Related topics: genes · protein · mice · cells · stem cells

Mice in space: NASA's latest experiment

Scientists are sending mighty mice to space, but rather than being gym rats, their strength was enhanced through genetic experimentation in the hopes of preventing human astronauts from experiencing muscle loss in microgravity.

Jelly invention can heal itself like human skin

Scientists from The Australian National University (ANU) have invented a new jelly material that mimics biological matter such as skin, ligaments and bone, and which is very strong, self-healing and able to change shape.

The filaments that structure DNA

They play a leading role not only in muscle cells: Actin filaments are one of the most abundant proteins in all mammalian cells. The filigree structures form an important part of the cytoskeleton and locomotor system. Cell ...

RNA regulation is crucial for embryonic stem cell differentiation

Embryonic stem cells (ESCs) are distinguished by their dual ability to self-renew and their potential to differentiate, both of which require tight regulatory control. During the differentiation of ESCs, various cells develop ...

New research tool for studying mitochondrial disorders and aging

Researchers at Karolinska Institutet in Sweden have developed a new research tool for studying how mitochondrial protein synthesis is affected by disease, pharmaceuticals, aging and different physiological situations such ...

Fish simulations provide new insights into energy costs of swimming

A new computational analysis suggests that maximizing swimming speeds while minimizing energy costs depends on an optimal balance between a fish's muscle dynamics and the way its size, shape, and swimming motion affect its ...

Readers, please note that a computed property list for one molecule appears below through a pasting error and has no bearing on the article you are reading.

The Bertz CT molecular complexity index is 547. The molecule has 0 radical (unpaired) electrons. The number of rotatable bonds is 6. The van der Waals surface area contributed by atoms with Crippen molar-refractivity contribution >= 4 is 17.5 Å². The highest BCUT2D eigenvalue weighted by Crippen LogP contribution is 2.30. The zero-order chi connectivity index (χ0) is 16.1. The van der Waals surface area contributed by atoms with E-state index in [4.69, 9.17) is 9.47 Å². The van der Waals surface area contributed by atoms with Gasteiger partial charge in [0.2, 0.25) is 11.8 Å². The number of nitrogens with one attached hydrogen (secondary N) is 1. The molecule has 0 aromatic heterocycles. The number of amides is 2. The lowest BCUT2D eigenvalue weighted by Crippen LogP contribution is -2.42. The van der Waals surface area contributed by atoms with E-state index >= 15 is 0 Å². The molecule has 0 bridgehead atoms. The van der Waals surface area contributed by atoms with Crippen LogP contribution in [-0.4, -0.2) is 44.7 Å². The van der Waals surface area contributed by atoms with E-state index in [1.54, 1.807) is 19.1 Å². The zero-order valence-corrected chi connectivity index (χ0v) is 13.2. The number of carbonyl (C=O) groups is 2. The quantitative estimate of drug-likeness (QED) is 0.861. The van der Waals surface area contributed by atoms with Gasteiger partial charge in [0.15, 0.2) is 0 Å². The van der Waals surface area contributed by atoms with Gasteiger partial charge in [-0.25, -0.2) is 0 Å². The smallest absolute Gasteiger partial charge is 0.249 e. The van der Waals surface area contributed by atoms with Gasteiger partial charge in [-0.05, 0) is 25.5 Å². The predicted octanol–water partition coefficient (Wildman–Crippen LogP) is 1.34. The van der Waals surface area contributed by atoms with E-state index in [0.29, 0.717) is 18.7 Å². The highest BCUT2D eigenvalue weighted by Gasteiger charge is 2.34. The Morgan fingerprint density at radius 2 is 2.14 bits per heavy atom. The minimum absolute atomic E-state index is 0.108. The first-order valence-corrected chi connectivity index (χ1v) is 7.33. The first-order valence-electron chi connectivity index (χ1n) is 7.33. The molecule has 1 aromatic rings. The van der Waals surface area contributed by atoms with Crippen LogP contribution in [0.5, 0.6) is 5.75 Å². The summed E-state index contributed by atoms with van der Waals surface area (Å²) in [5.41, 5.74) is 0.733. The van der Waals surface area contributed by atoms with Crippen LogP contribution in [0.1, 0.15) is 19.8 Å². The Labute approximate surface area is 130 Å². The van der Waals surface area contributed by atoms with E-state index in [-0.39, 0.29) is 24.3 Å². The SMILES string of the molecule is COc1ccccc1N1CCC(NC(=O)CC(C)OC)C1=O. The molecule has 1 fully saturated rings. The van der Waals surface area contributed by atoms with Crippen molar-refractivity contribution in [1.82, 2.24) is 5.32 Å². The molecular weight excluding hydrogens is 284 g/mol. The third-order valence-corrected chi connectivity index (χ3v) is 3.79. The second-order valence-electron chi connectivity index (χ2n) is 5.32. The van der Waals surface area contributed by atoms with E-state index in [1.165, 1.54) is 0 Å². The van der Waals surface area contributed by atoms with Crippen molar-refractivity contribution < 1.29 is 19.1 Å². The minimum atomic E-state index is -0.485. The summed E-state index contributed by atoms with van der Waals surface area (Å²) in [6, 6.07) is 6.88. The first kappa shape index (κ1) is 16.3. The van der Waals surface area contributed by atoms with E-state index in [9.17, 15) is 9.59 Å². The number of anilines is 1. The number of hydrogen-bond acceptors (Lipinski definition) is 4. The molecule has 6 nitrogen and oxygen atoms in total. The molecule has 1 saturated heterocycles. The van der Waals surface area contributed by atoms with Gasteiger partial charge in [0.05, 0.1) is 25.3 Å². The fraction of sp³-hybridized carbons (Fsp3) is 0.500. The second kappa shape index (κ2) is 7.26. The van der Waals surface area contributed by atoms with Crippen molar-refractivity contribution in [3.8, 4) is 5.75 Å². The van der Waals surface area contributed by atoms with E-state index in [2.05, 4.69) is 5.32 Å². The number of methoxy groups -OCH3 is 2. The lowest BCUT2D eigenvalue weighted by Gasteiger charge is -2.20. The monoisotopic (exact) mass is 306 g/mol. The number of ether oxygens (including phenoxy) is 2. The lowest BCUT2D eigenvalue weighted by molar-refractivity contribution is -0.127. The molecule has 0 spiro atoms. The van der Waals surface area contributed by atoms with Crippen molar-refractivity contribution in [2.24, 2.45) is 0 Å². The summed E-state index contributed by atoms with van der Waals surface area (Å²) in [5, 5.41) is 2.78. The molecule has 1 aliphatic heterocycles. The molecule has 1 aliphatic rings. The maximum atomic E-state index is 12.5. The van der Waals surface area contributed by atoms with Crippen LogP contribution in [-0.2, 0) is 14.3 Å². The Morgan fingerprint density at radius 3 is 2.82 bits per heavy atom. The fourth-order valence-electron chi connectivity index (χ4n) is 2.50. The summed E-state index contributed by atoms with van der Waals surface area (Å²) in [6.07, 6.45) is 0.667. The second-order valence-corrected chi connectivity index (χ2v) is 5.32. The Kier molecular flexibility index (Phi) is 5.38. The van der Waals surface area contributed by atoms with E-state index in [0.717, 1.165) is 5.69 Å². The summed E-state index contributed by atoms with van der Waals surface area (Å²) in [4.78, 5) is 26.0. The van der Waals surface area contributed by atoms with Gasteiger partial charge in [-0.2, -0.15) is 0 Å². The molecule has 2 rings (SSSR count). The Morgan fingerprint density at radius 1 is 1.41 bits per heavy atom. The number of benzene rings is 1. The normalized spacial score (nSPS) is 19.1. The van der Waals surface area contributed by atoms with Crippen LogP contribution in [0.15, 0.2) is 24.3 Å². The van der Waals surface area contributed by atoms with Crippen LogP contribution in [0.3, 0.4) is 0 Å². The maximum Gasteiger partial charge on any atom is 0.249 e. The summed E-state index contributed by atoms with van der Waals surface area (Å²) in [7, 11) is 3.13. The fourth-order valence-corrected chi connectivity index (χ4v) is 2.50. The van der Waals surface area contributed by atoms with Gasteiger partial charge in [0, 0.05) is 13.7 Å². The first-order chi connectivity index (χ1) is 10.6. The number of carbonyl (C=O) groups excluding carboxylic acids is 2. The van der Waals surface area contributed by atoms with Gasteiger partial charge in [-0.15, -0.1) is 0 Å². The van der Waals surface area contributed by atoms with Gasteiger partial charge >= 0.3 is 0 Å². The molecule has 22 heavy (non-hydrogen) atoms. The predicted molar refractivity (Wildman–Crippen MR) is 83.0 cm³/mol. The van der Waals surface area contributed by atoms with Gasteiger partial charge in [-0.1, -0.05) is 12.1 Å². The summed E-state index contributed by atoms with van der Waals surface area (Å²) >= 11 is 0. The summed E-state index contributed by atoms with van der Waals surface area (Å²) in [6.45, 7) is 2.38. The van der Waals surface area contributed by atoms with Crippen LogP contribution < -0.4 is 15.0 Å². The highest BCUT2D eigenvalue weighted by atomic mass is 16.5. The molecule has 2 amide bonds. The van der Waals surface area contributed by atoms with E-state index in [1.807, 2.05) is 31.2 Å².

Special cells contribute to regenerate the heart in zebrafish

It is already known that zebrafish can flexibly regenerate their hearts after injury. An international research group led by Prof. Nadia Mercader of the University of Bern now shows that certain heart muscle cells play a ...

page 1 from 23

Muscle

Muscle (from Latin musculus, diminutive of mus "mouse") is the contractile tissue of the body and is derived from the mesodermal layer of embryonic germ cells. Muscle cells contain contractile filaments that move past each other and change the size of the cell. They are classified as skeletal, cardiac, or smooth muscles. Their function is to produce force and cause motion. Muscles can cause either locomotion of the organism itself or movement of internal organs. Cardiac and smooth muscle contraction occurs without conscious thought and is necessary for survival. Examples are the contraction of the heart and peristalsis which pushes food through the digestive system. Voluntary contraction of the skeletal muscles is used to move the body and can be finely controlled. Examples are movements of the eye, or gross movements like the quadriceps muscle of the thigh. There are two broad types of voluntary muscle fibers: slow twitch and fast twitch. Slow twitch fibers contract for long periods of time but with little force while fast twitch fibers contract quickly and powerfully but fatigue very rapidly.

This text uses material from Wikipedia, licensed under CC BY-SA